In what may be the most striking installation of the season, Rob Wynne, glass artist extraordinaire, has a new show up – and all around – at Gavlak Palm Beach.
“Reflection”, a solo exhibition of new installations by New York-based artist Wynne, is unique in that it is composed of fluid works – thousands of pieces of mirrored glass staged on the gallery walls as a “kaleidoscopic, contiguous network, like fascia, the connective tissue which upholds the human body,” he says.
Palm Beach art lovers know Wynne from his three-story installation in the grand staircase at Norton Museum of Art, called “I Remember Ceramic Castles, Mermaids & Japanese Bridges” which was commissioned in 2019.
This glittering splash travels up the walls and stairs, with letters made of hand-poured glass and wave-like forms in silver and blue.
The beauty of Reflection is that 16 of them are installed floor-to-ceiling on all four walls of the gallery. Each individual work is not easily isolated, but collectors can buy it in commissioned pieces to fit their wall space.
An elegy to his mindset the past two years during the pandemic, the exhibit has multi-layered meanings of “reflection,” both mentally, spiritually, and physically.
A preview of the show during installation reveals a whole new element of his process. The complicated works, made up of thousands of pieces, need to have a paper wall template made with numbered cutouts for each dot and swoosh of glass. Then they must be specially packed in hand-cut foam boxes for shipping.
“Yes it was a lot,” Wynne says from his New York studio. “I mean, there were thousands of individual components, so it’s like a puzzle figuring it all out, getting it up correctly, but they did a good job.”
This is a time-consuming, but vital, process Wynne had to invent along with how he came to create these dazzling works, to begin with. He hand pours the molten glass into a shape then coats the back to create the mirror-like surface. A hole is carefully drilled into the middle of the shape for a screw to insert into the wall.
“Oh, it’s a system, and it looks more complicated than it is,” Wynne says. “It’s actually very simple, it has to be because those templates are sent globally and people have to understand how to do it. So the protocols for installation are pretty straightforward. Every practice comes with a set of travails that should fulfill the work. People also need to keep the templates, that’s an integral part of the work.”
Asked what was in his mind when he started this, Wynne says
“I wanted to reference my long relationship with Palm Beach through the Norton Museum and the Gavlak Gallery. And I wanted to try to extend that immersive idea that I did at the Norton when they did the renovation. I did the staircase piece so wanted to use the opportunity to create an immersive piece within the gallery space that gave a nod to the Norton piece. The name “Reflection” was purposefully chosen because it’s not just the obvious fact that they’re mirrored components. Moreover, this is also in a nod to what we’ve all been through these last two years.”
“I wanted to make something positive and sort of elegiac that would give the viewer pause to actually reflect.”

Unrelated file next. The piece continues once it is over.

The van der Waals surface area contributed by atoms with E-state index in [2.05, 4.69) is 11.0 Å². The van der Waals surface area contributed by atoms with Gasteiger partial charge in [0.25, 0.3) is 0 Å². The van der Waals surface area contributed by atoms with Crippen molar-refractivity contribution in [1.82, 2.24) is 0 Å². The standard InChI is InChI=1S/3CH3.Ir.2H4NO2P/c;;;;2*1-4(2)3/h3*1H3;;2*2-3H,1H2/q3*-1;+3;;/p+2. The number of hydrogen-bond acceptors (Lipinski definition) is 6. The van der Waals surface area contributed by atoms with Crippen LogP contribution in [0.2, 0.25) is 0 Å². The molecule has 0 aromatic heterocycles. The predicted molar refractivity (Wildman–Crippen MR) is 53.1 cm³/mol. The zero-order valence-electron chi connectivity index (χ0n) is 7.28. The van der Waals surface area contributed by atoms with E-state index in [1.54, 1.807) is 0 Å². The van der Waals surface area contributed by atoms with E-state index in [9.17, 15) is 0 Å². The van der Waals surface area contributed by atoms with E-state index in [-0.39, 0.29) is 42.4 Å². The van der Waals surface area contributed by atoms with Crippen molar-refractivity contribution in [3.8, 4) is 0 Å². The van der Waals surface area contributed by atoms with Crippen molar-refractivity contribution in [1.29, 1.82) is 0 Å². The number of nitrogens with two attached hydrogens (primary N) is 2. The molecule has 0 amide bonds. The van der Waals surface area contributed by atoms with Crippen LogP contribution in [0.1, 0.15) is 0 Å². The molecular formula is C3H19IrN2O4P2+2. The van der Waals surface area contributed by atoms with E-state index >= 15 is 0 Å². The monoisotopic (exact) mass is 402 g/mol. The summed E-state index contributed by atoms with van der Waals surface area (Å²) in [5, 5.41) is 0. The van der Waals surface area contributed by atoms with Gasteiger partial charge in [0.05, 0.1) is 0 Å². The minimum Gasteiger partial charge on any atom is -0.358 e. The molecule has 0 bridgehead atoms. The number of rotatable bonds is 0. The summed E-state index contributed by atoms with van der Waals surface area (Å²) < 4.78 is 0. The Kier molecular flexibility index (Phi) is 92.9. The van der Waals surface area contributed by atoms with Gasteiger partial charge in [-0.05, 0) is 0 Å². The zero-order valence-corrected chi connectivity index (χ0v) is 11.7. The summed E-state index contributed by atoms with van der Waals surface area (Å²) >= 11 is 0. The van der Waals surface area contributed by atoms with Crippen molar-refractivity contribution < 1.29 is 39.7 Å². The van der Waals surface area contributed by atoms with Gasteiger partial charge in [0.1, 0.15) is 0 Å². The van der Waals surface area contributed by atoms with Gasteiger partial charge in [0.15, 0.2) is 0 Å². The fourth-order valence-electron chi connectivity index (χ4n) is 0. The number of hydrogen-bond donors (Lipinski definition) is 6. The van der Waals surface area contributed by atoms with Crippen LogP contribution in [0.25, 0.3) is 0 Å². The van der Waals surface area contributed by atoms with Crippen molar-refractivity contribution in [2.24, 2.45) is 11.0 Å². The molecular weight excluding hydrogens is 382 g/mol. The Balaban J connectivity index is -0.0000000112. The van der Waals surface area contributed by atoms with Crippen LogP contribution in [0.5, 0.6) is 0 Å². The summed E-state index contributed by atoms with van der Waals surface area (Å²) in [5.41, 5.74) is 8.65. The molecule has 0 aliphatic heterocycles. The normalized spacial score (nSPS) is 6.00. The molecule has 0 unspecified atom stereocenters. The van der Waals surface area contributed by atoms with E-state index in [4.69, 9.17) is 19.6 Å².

Like the Norton installation, Wynne made the new work in the gallery very site-specific, cut to go around doorways and bump up into ceilings and walls.
‘This was a welcomed collaboration with Sarah Gavlak because she knows the space so well and I did not actually come down to measure it all. So in a way, it became almost like a puzzle in so far as there are individual actual pieces embedded in that installation. You need a checklist or map to find them. What I did in working out the schematic, I incorporated actual standalone pieces and then created kind of fascia bits of components that were used to create that overall immersiveness.”
Wynne says it was a lot to figure out and the gallery team was very helpful and his studio is very particular about getting the measurements exact.
“I’ve been making these kinds of pieces for quite a number of years, but it’s so strange that in fact, you learn as you go, how to refine the techniques into a more fluid concept. I’m always learning, not just the making of the work, but the actual practical way that it gets installed and packed. It just keeps evolving, especially as I do more and more complex, larger pieces.”
A new look emerges in Reflection, where he uses flat mirrors and makes poured glass frames around them.
“Well, that has a Genesis,” he says. “When I first started a long time ago working with poured glass, I started first with text. I found a way that I could actually draw with the molten glass and create individual letters. And then I covered them with silver nitrate that you put on mirrors. But my original idea was that the viewer, in reading the wall text, would see themselves reflected. They would become a kind of participant because they would catch glimpses of themselves.”
The idea didn’t entirely work because the texture of the hand-poured glass, or the “ambient sound activity,” as Wynne calls it, hinders the reflection.
“I never quite let go of that desire to involve the viewer. And subsequently, I realized that I could use a mirror with those frame shapes. That would offer an entrance into the viewer becoming an actual part of the artwork so that there was a kind of concept to wanting to include the viewer as part of the experience of looking at the work and at themselves.”
Wynne’s “biomorphic in nature” work has the capability of subverting spaces and being able to be installed in different ways. The sheer glittering beauty of the show means this is a complete, never to be repeated exhibit on its own, a four-walled galaxy set down in Poinciana Plaza.
Reflection is up through February 6, 2022, at Gavlak, 340 Royal Poinciana Way Ste M334, Palm Beach. Online at www.gavlakgallery.com